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The Roman legions

Legionary standard (of XXX Ulpia Traiana reenactment group). Photo Jona Lendering.
A Roman legion was an infantry unit consisting of  heavily armed soldiers, equiped with shields, armor, helmets, spears and swords. In the early republic, the strength of a legion was about 3,000 men; there were 4,800 legionaries in the days of Julius Caesar; the twenty-five legions that defended the empire during the reign of Augustus counted more than 5,000 soldiers. They were the backbone of the Roman army, supported by auxiliary troops. Although in the third century, large cavalry units gradually superseded the legions as Rome's most important force, many of them are attested in the fourth and early fifth centuries.

On this site, you will find an alphabetical and chronological catalogue of the imperial legions. An overview of the armies in certain provinces is here.

Geographical overview


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Reconstruction of a Roman legionary. Rheinisches Landesmuseum, Bonn (Germany). Photo Marco Prins.
Reconstruction of a Roman legionary (Rheinisches
Landesmuseum, Bonn)

Alphabetical catalogue

The following table catalogue contains only the legions that served under the early empire. Units in italics were part of the army of the emperor Augustus.
I Adiutrix
III Parthica
XII Fulminata
I Germanica
IIII Macedonica
XIII Gemina
I Italica
IIII Flavia Felix
XIV Gemina
I Macriana Liberatrix
IIII Scythica
XV Apollinaris
I Minervia
V Alaudae
XV Primigenia
I Parthica
V Macedonica
XVI Gallica
II Adiutrix
VI Ferrata
XVI Flavia Firma
II Augusta
VI Victrix
II Italica
VII Claudia
II Parthica
VII Gemina
II Traiana Fortis
VIII Augusta
XX Valeria Victrix
III Augusta
VIIII Hispana
XXI Rapax
III Cyrenaica
X Fretensis
XXII Deiotariana
III Gallica
X Gemina
XXII Primigenia
III Italica
XI Claudia
XXX Ulpia Victrix

A Roman legionary (fourth century). Fectio, Houten (Holland).
A Roman legionary (fourth century) (Fectio; ©**)
In the fourth century, we hear of other legions, but at that moment, the legions were no longer the backbone of the Roman army. Their names are included in the following table:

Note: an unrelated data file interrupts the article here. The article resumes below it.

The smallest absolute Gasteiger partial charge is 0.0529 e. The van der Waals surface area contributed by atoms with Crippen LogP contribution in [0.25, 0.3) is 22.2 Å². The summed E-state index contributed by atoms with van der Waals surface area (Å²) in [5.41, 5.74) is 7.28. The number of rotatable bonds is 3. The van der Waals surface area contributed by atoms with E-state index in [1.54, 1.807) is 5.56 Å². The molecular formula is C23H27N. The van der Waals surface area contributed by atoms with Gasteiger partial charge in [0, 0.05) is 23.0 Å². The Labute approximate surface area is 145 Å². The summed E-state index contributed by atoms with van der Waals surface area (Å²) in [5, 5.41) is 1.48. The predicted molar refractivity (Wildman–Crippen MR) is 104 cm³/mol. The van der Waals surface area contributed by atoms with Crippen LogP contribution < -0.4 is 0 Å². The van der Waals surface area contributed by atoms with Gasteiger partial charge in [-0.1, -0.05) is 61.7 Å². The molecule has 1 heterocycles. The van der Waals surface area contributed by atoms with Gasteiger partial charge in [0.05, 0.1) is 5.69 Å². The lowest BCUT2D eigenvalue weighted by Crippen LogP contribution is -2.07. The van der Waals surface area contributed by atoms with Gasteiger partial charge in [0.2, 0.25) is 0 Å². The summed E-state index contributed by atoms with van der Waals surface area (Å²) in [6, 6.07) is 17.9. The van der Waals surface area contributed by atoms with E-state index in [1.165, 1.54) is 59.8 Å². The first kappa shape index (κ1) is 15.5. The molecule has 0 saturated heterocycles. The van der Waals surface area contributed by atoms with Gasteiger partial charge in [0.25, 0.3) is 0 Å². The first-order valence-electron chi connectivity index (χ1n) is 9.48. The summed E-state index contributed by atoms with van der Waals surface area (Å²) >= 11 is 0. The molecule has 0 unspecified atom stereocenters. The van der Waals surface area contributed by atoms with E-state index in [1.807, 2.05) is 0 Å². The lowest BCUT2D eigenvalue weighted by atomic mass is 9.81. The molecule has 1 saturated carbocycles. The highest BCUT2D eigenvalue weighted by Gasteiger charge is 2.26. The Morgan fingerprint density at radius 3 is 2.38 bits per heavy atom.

I Iulia Alpina
I Pontica
 III Isaura
I Armeniaca
II Iulia Alpina
IIII Italica
I Flavia Constantia
II Armeniaca
IIII Martia
 I Flavia Gallicana
II Brittannica
IIII Parthica
 I Flavia Martis
II Flavia Constantia
V Iovia
I Flavia Pacis
II Flavia Virtutis
V Parthica
I Illyricorum
II Herculia
VI Gallicana
I Iovia
II Isaura
VI Herculia
I Isaura Sagitaria
III Iulia Alpina
VI Hispana
I Martia
III Diocletiana
VI Parthica
I Maximiana
III Flavia Salutis
XII Victrix
I Noricorum
III Herculia

Chronological catalogue

Before Caesar:

Bust of Julius Caesar. Musei Vaticani, Roma (Italy). Photo Jona Lendering.
Julius Caesar
(Musei Vaticani, Rome)

Julius Caesar, 58 BCE

Caesar, 57 BCE:

Caesar, 53 BCE:

  • XIV (reconstituted)
  • XV (destroyed 49-48 in Africa)
  • XVI (destroyed 49-48 in Africa)

Caesar, 52 BCE:

Caesar, 49-48 BCE (using consular numbers):

Chronological overview of legions; design Jona Lendering.
Chronological overview of legions

Pansa, 43 BCE:
Mark Antony:

Bust of Augustus as high priest. Museo Nacional de Arte Romano, Mérida (Spain). Photo Marco Prins.
Bust of Octavian/Augustus as high priest. Museo Nacional de Arte Romano, Mérida.

Octavian, 41-40 BCE:
Octavian 30 BCE: Battle in Teutoburg Forest:
  • XVII, XVIII, XIX destroyed
Bust of Nero. Glyptothek München (Germany). Photo Marco Prins.
Nero (Glyptothek, Munich)

, 39 CE:
Nero, 66:

Nero, 68:


Galba, 68:

Bust of Domitian. Museo Arqueológico, Sevilla (Spain). Photo Marco Prins.
Domitian (Museo Arqueológico,  Sevilla)

Vespasian, 70:
Domitian, 83: War against Decebalus, 92: Trajan, 105: Uncertain date:
Bust of Septimius Severus. Archaeological Museum, Thessaloniki (Greece). Photo Marco Prins.
Septimius Severus (Archaeological Museum, Thessaloniki)

Marcus Aurelius, 168:
Septimius Severus, 197: Heliogabalus, 220: Severus Alexander, 230?
Statue of Philip the Arab. Musei Capitolini, Roma (Italy).
Philippus Arabs (Musei Capitolini, Rome)

Gordian III, 238?: Philippus Arabs (244-249)? Valerian, 253: Laelianus (268-269)?

Bust of Probus. Musei Capitolini, Roma (Italy). Photo Marco Prins.
Bust of Probus (Musei Capitolini, Rome)

The following units are known from late-ancient sources and are called 'legions'. In fact, they were no longer the elite troops of the Roman empire. The main forces were cavalry units; the legions were the garrisons of the frontier zone.

Aurelian (270-275):

Probus (276-282) Before Diocletian:

Bust of Diocletian. Arkeoloji Müzesi, İstanbul (Turkey). Photo Marco Prins.
Bust of Diocletian (Arkeoloji Müzesi, İstanbul)

Diocletian (284-305):

Constantius I Chlorus (293-306):

Bust of Constans. Louvre, Paris (France). Photo Marco Prins.
Constans (Louvre, Paris)

Constantius II (337-361)
Constans (337-350):

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